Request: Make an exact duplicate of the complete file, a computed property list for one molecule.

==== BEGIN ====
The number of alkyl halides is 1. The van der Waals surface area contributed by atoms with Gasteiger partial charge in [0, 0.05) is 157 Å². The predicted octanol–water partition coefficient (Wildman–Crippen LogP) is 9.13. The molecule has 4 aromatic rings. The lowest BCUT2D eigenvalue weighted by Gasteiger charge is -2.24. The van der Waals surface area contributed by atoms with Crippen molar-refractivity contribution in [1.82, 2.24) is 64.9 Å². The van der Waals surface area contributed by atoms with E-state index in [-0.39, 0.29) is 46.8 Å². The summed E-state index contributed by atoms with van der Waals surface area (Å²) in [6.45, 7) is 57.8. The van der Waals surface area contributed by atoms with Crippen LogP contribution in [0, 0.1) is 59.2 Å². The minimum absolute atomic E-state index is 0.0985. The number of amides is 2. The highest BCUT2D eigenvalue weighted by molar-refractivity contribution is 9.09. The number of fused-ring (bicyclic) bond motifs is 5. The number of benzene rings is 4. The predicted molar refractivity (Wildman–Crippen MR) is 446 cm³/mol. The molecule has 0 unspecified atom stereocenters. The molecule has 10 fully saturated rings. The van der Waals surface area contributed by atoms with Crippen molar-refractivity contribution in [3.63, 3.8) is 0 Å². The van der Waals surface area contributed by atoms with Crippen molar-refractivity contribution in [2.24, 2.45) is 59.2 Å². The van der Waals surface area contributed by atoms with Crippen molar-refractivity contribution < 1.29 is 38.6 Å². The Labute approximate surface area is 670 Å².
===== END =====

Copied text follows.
The number of alkyl halides is 1. The van der Waals surface area contributed by atoms with Gasteiger partial charge in [0, 0.05) is 157 Å². The predicted octanol–water partition coefficient (Wildman–Crippen LogP) is 9.13. The molecule has 4 aromatic rings. The lowest BCUT2D eigenvalue weighted by Gasteiger charge is -2.24. The van der Waals surface area contributed by atoms with Crippen molar-refractivity contribution in [1.82, 2.24) is 64.9 Å². The van der Waals surface area contributed by atoms with E-state index in [-0.39, 0.29) is 46.8 Å². The summed E-state index contributed by atoms with van der Waals surface area (Å²) in [6.45, 7) is 57.8. The van der Waals surface area contributed by atoms with Crippen LogP contribution in [0, 0.1) is 59.2 Å². The minimum absolute atomic E-state index is 0.0985. The number of amides is 2. The highest BCUT2D eigenvalue weighted by molar-refractivity contribution is 9.09. The number of fused-ring (bicyclic) bond motifs is 5. The number of benzene rings is 4. The predicted molar refractivity (Wildman–Crippen MR) is 446 cm³/mol. The molecule has 0 unspecified atom stereocenters. The molecule has 10 fully saturated rings. The van der Waals surface area contributed by atoms with Crippen molar-refractivity contribution in [3.63, 3.8) is 0 Å². The van der Waals surface area contributed by atoms with Crippen molar-refractivity contribution in [2.24, 2.45) is 59.2 Å². The van der Waals surface area contributed by atoms with Crippen molar-refractivity contribution < 1.29 is 38.6 Å². The Labute approximate surface area is 670 Å².